The Right Honourable Nick Clegg MP
c/o The Office of the Deputy Prime Minister
28th April 2012
Dear Deputy Prime Minister,
You have never met me, but I am writing to you to ask a favour. It is not, however a favour for me. It is a favour for someone whom I have never met, but who has served you very well over the years.
I do confess that I have very limited credentials in terms of voting for you, or your party. I was, as it happens, a founder member of the SDP all those years ago when many of us dreamed on “breaking the mold” of British politics. I am afraid that was long ago. I can pray in aid that I voted LibDem at the last election, but I would have to confess that it was something of a tactical vote, in order to get my appalling incumbent MP out.
However, the matter upon which I write is not really about party politics. It is about common humanity and decency, and I appeal to you to read this and take action.
Here is how it is.
I follow a certain person on Twitter. Her current present name or “handle” (call it what you will) is “The LibDem Pot Plant @SpideyAndLilah” and her bio reads as follows:
“LibDem blogger and campaigner. Bread maker, and quilt maker. Falls over a lot and can’t open Dairylea Triangles. Mum to Lilah the JRT”
“JRT” stands for Jack Russell terrier, by the way. Rather sweet.
Now let me explain what has happened, and why it is important that you intercede. The camera obscura that is Twitter does not permit me to know the full facts, but these are the essential ones as I understand them to be.
This woman is a decent cove, albeit a bit eccentric, but that is no bad thing. I do know her name, but given the vagaries of the internet I would prefer not to reveal it. I will simply refer to her as “Spidey”.
I understand that until recently she has held down a decent job in local government.
I sense she has a heart of gold. She used to have a Jack Russell terrier called Mickey who was obviously the love of her life, but sadly Mickey died and her grief was very moving. A few months ago she acquired a replacement in the form of the charming Lilah, another Jack Russell.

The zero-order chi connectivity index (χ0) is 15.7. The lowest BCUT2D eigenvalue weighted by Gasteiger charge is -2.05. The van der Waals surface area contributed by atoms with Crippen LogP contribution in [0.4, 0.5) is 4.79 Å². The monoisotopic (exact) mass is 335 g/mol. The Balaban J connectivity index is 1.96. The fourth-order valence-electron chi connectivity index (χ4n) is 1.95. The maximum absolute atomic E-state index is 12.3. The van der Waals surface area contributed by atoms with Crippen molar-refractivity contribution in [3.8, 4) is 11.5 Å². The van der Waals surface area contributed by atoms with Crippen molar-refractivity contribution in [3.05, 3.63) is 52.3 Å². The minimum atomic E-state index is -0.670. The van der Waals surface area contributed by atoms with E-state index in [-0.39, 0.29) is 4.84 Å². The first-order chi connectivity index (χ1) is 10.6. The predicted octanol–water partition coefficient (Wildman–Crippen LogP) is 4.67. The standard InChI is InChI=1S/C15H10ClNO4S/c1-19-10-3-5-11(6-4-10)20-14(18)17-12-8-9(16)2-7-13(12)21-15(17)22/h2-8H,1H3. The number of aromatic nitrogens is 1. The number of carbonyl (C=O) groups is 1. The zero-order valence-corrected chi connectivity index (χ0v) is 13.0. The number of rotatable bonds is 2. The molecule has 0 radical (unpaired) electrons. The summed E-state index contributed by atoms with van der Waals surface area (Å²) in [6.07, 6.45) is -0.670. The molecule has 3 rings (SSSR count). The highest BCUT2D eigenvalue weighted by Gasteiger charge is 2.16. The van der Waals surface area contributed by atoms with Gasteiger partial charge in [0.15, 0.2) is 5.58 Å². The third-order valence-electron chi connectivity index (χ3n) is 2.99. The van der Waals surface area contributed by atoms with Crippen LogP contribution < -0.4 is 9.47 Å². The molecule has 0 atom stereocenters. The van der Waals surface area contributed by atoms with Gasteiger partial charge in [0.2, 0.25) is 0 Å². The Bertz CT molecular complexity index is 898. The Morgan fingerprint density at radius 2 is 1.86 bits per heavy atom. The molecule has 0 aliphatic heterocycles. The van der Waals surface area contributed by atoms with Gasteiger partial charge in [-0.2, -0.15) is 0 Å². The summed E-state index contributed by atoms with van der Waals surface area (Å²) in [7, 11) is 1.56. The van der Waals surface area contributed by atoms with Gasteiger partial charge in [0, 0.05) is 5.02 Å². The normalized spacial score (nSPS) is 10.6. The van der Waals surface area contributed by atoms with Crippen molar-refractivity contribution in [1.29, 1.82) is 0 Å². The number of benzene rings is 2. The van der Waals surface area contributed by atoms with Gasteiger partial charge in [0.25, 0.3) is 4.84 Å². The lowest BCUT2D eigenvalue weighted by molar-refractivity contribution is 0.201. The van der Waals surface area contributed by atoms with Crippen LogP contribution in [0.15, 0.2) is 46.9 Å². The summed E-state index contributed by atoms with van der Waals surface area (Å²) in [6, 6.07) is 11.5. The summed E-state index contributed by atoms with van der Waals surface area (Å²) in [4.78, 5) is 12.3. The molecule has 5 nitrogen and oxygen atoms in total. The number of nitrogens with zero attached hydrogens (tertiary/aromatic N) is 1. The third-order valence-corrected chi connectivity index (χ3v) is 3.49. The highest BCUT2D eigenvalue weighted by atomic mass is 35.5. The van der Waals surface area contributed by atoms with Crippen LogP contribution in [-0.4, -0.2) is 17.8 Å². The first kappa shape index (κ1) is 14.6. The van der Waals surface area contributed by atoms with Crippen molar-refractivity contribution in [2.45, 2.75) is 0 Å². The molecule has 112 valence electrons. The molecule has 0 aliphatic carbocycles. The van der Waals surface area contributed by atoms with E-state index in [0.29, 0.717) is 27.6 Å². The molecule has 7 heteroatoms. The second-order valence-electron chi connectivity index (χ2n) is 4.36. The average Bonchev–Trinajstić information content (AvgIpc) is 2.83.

I do not know about Mickey, but Lilah is a “rescue” dog, and it is clear that she had been very badly treated by her former owners. “Spidey” has seen to her treatment and healed her.
All these matters commend her to me, and should commend her to you too.
It is clear that “Spidey” is an intelligent and passionate woman. It is also clear to me that two unfortunate things have happened. The first is that has got herself into a bit of a financial pickle, and some debts which are a burden. However I do not have the sense that she is a spendthrift.
The second is that unfortunately she has been made redundant.
She seems not to have any network of family that can support her.
These matters have caused her great distress, as is understandable. I suspect that she is in anti depressants.
I follow her desperate and so far fruitless search for new employment on Twitter with a breaking heart. Her situation seems most distressing, but this is the nub of it, and the point which really gets me.
She is in danger of losing her home because she cannot pay the rent. That is bad enough but if she loses her home she will have to stay in a hostel (supposing she can find one). But if she does that they will not accept the charming Lilah. And so what is to become of the dog that has been saved?
It seems to me not only bad enough that an intelligent, passionate and good hearted woman is in these perilous circumstances; it is tragic that she faces the loss of her gentle companion whom she loves, and whom she has already saved once from the consequences of inhumanity.